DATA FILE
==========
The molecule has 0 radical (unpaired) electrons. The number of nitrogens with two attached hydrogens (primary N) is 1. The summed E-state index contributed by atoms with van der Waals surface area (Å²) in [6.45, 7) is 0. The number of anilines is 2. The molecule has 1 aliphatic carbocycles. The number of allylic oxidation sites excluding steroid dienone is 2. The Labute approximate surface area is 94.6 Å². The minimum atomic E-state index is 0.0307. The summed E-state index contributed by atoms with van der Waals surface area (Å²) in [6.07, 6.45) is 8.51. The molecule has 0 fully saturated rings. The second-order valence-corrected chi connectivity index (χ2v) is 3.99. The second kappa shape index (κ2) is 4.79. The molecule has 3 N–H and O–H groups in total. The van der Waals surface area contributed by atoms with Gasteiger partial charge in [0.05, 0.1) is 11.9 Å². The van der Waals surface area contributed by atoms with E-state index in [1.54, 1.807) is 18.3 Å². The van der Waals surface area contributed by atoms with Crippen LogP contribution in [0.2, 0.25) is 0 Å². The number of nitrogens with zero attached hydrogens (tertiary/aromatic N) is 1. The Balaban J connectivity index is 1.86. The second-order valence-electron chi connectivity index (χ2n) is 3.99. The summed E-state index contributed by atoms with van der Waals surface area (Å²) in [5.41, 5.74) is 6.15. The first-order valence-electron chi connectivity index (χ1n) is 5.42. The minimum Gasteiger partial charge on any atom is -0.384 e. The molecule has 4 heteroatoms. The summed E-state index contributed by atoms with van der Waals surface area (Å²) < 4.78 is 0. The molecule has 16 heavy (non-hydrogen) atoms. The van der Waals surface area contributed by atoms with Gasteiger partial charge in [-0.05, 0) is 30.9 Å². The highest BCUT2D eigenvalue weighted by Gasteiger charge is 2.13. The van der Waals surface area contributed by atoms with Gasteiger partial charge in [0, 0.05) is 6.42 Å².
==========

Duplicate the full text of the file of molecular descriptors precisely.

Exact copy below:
The molecule has 0 radical (unpaired) electrons. The number of nitrogens with two attached hydrogens (primary N) is 1. The summed E-state index contributed by atoms with van der Waals surface area (Å²) in [6.45, 7) is 0. The number of anilines is 2. The molecule has 1 aliphatic carbocycles. The number of allylic oxidation sites excluding steroid dienone is 2. The Labute approximate surface area is 94.6 Å². The minimum atomic E-state index is 0.0307. The summed E-state index contributed by atoms with van der Waals surface area (Å²) in [6.07, 6.45) is 8.51. The molecule has 0 fully saturated rings. The second-order valence-corrected chi connectivity index (χ2v) is 3.99. The second kappa shape index (κ2) is 4.79. The molecule has 3 N–H and O–H groups in total. The van der Waals surface area contributed by atoms with Gasteiger partial charge in [0.05, 0.1) is 11.9 Å². The van der Waals surface area contributed by atoms with E-state index in [1.54, 1.807) is 18.3 Å². The van der Waals surface area contributed by atoms with Crippen LogP contribution in [0.2, 0.25) is 0 Å². The number of nitrogens with zero attached hydrogens (tertiary/aromatic N) is 1. The Balaban J connectivity index is 1.86. The second-order valence-electron chi connectivity index (χ2n) is 3.99. The summed E-state index contributed by atoms with van der Waals surface area (Å²) in [5.41, 5.74) is 6.15. The first-order valence-electron chi connectivity index (χ1n) is 5.42. The minimum Gasteiger partial charge on any atom is -0.384 e. The molecule has 4 heteroatoms. The summed E-state index contributed by atoms with van der Waals surface area (Å²) < 4.78 is 0. The molecule has 16 heavy (non-hydrogen) atoms. The van der Waals surface area contributed by atoms with Gasteiger partial charge in [-0.05, 0) is 30.9 Å². The highest BCUT2D eigenvalue weighted by Gasteiger charge is 2.13. The van der Waals surface area contributed by atoms with Gasteiger partial charge in [0, 0.05) is 6.42 Å².